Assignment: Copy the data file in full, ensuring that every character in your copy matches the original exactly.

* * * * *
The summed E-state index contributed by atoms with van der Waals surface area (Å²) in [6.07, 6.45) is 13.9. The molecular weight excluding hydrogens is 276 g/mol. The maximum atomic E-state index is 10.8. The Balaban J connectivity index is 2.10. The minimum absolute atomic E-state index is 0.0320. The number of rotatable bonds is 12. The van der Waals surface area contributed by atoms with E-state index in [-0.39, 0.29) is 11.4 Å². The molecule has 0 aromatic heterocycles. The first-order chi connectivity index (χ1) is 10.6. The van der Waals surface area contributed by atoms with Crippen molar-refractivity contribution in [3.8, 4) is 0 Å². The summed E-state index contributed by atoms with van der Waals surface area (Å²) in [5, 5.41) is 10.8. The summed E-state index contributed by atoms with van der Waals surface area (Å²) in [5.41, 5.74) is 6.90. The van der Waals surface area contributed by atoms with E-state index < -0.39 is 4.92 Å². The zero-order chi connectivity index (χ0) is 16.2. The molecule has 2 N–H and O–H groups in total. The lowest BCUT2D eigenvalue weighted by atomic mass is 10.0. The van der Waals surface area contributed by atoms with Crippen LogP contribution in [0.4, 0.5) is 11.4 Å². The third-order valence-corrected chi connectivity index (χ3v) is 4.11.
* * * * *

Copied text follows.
The summed E-state index contributed by atoms with van der Waals surface area (Å²) in [6.07, 6.45) is 13.9. The molecular weight excluding hydrogens is 276 g/mol. The maximum atomic E-state index is 10.8. The Balaban J connectivity index is 2.10. The minimum absolute atomic E-state index is 0.0320. The number of rotatable bonds is 12. The van der Waals surface area contributed by atoms with E-state index in [-0.39, 0.29) is 11.4 Å². The molecule has 0 aromatic heterocycles. The first-order chi connectivity index (χ1) is 10.6. The van der Waals surface area contributed by atoms with Crippen molar-refractivity contribution in [3.8, 4) is 0 Å². The summed E-state index contributed by atoms with van der Waals surface area (Å²) in [5, 5.41) is 10.8. The summed E-state index contributed by atoms with van der Waals surface area (Å²) in [5.41, 5.74) is 6.90. The van der Waals surface area contributed by atoms with E-state index < -0.39 is 4.92 Å². The zero-order chi connectivity index (χ0) is 16.2. The molecule has 2 N–H and O–H groups in total. The lowest BCUT2D eigenvalue weighted by atomic mass is 10.0. The van der Waals surface area contributed by atoms with Crippen LogP contribution in [0.4, 0.5) is 11.4 Å². The third-order valence-corrected chi connectivity index (χ3v) is 4.11.